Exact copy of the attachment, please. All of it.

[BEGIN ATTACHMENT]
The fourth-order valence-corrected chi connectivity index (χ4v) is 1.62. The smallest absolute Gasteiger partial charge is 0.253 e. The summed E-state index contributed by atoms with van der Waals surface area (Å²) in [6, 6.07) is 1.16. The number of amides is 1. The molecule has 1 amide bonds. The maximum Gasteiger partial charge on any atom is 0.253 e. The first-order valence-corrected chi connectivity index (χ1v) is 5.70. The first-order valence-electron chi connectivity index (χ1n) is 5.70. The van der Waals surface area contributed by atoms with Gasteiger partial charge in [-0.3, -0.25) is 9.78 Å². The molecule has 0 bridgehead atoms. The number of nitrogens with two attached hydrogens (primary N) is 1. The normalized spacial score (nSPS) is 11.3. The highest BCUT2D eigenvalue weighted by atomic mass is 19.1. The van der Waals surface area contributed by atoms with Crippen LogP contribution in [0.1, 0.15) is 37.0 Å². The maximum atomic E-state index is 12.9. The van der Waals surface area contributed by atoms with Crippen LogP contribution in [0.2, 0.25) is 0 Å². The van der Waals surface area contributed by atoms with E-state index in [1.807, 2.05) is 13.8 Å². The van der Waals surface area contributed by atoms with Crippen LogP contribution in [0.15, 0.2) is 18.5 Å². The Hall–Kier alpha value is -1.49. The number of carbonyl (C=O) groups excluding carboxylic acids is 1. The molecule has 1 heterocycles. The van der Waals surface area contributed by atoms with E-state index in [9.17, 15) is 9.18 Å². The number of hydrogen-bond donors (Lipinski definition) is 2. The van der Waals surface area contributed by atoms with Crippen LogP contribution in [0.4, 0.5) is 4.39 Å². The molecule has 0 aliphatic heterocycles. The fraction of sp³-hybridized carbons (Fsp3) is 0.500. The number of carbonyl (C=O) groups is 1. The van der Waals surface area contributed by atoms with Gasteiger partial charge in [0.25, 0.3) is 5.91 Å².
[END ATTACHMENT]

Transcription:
The fourth-order valence-corrected chi connectivity index (χ4v) is 1.62. The smallest absolute Gasteiger partial charge is 0.253 e. The summed E-state index contributed by atoms with van der Waals surface area (Å²) in [6, 6.07) is 1.16. The number of amides is 1. The molecule has 1 amide bonds. The maximum Gasteiger partial charge on any atom is 0.253 e. The first-order valence-corrected chi connectivity index (χ1v) is 5.70. The first-order valence-electron chi connectivity index (χ1n) is 5.70. The van der Waals surface area contributed by atoms with Gasteiger partial charge in [-0.3, -0.25) is 9.78 Å². The molecule has 0 bridgehead atoms. The number of nitrogens with two attached hydrogens (primary N) is 1. The normalized spacial score (nSPS) is 11.3. The highest BCUT2D eigenvalue weighted by atomic mass is 19.1. The van der Waals surface area contributed by atoms with Crippen LogP contribution in [0.1, 0.15) is 37.0 Å². The maximum atomic E-state index is 12.9. The van der Waals surface area contributed by atoms with Crippen LogP contribution in [0.2, 0.25) is 0 Å². The van der Waals surface area contributed by atoms with E-state index in [1.807, 2.05) is 13.8 Å². The van der Waals surface area contributed by atoms with Crippen LogP contribution in [0.15, 0.2) is 18.5 Å². The Hall–Kier alpha value is -1.49. The number of carbonyl (C=O) groups excluding carboxylic acids is 1. The molecule has 1 heterocycles. The van der Waals surface area contributed by atoms with E-state index in [9.17, 15) is 9.18 Å². The number of hydrogen-bond donors (Lipinski definition) is 2. The van der Waals surface area contributed by atoms with Crippen LogP contribution in [0.4, 0.5) is 4.39 Å². The molecule has 0 aliphatic heterocycles. The fraction of sp³-hybridized carbons (Fsp3) is 0.500. The number of carbonyl (C=O) groups is 1. The van der Waals surface area contributed by atoms with Gasteiger partial charge in [0.25, 0.3) is 5.91 Å².